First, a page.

Only on one day during pre-season testing did a Mercedes driver lead the way – Lewis Hamilton was fastest on the final day of Week 1 at the Circuit de Barcelona-Catalunya.

However, all indications were that was by design, with the team focusing the majority of the second week, if not the entire second week, on long runs with their W09 EQ Power+ chassis.

Such a decision is an ominous one, in that it indicates the team is very comfortable with the amount of speed in the car and did not see a need, or desire, to show their hand during testing.

With that in mind, the Mercedes duo of Hamilton and Valtteri Bottas may yet again have the best and fastest cars, and the team looks poised to potentially make it five constructor’s and driver’s championships in a row.

Ferrari and Red Bull Look to End Mercedes Reign

The biggest threats to Mercedes are undoubtedly Ferrari and Red Bull, the only other teams to win in 2017.

And both teams displayed a lot of pace during testing, particularly in the “one-lap speed” category. Ricciardo set a lap record around the Catalunya circuit during the second week, only for Vettel to supplant that mark later in the week. Teammate Kimi Raikkonen led the way during the final day of testing.

It is unknown how that pace will translate over the course of a race distance. Mercedes appeared to have an edge on both Ferrari and Red Bull over long runs and race simulations, but there is also a theory that neither Ferrari nor Red Bull had their true long-run form on display.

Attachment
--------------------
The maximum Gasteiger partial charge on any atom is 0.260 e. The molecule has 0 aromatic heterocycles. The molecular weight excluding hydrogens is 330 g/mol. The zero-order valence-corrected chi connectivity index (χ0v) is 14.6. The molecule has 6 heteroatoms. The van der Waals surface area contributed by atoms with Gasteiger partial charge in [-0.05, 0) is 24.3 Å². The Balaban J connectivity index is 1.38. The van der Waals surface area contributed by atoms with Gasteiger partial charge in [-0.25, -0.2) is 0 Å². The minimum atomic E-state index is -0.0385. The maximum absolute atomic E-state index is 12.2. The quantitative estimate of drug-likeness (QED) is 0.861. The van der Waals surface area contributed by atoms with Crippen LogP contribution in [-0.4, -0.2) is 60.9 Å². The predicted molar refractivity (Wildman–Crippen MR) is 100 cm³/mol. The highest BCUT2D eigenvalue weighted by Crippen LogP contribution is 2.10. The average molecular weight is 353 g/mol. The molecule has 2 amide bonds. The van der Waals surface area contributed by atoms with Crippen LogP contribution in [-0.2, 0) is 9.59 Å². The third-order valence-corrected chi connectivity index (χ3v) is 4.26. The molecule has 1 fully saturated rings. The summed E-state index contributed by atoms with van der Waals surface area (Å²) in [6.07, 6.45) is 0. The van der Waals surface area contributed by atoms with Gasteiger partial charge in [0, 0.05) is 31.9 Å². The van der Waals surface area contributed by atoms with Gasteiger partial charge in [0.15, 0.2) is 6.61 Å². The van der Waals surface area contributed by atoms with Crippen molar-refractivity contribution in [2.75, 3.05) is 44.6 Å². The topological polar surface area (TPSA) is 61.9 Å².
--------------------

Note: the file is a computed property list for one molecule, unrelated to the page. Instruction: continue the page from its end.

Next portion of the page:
Still, if a team is going to knock off Mercedes, it will likely be either Ferrari or Red Bull.

McLaren on the Rebound?

Put simply, the previous three seasons for McLaren F1 Team were a bit of a disaster. Their partnership with Honda yielded point totals of 27 (2015), 76 (2016), and 30 (2017) in a three-year venture that was defined by poor reliability and underwhelming power.

The relationship hit a boiling point last year and both entities parted ways ahead of the 2018 season, with McLaren signing a new power unit deal with Renault.

Testing went better than in previous years, though the team continued to battle reliability problems. However, all issues appeared to be minor, needling issues rather than more significant, foundational problems, as the other Renault teams (Red Bull and Renault Sport F1 Team) had solid runs with few reliability issues.

The car does appear to have speed in it, so if the reliability problems are behind them, McLaren could be in for a rebound season.

Stuck in the Midfield Again

Formula 1’s battle amongst the midfield is set to be as fierce as ever as a host of a several teams have a chance at being “best of the rest.”

Sahara Force India has been the frontrunner from the the midfield teams each of the last two years, finishing fourth in the constructor’s title in both 2016 and 2017, though if the steady conflict between drivers Esteban Ocon and Sergio Perez continues through 2018, it could hamper their efforts significantly.

Renault Sport F1 Team and Haas F1 Team look to improve on their 2017 form, while Toro Rosso is in a new partnership with Honda power units…and has experienced a surprisingly smooth pre-season as Honda’s 2018 platform looks significantly better, with the team enjoying a solid run of testing with few, if any, reliability problems.

Williams Martini Racing and Alfa Romeo Sauber appear to be at the back of the pack entering the season, but both could battle for points finishes if those ahead of them falter.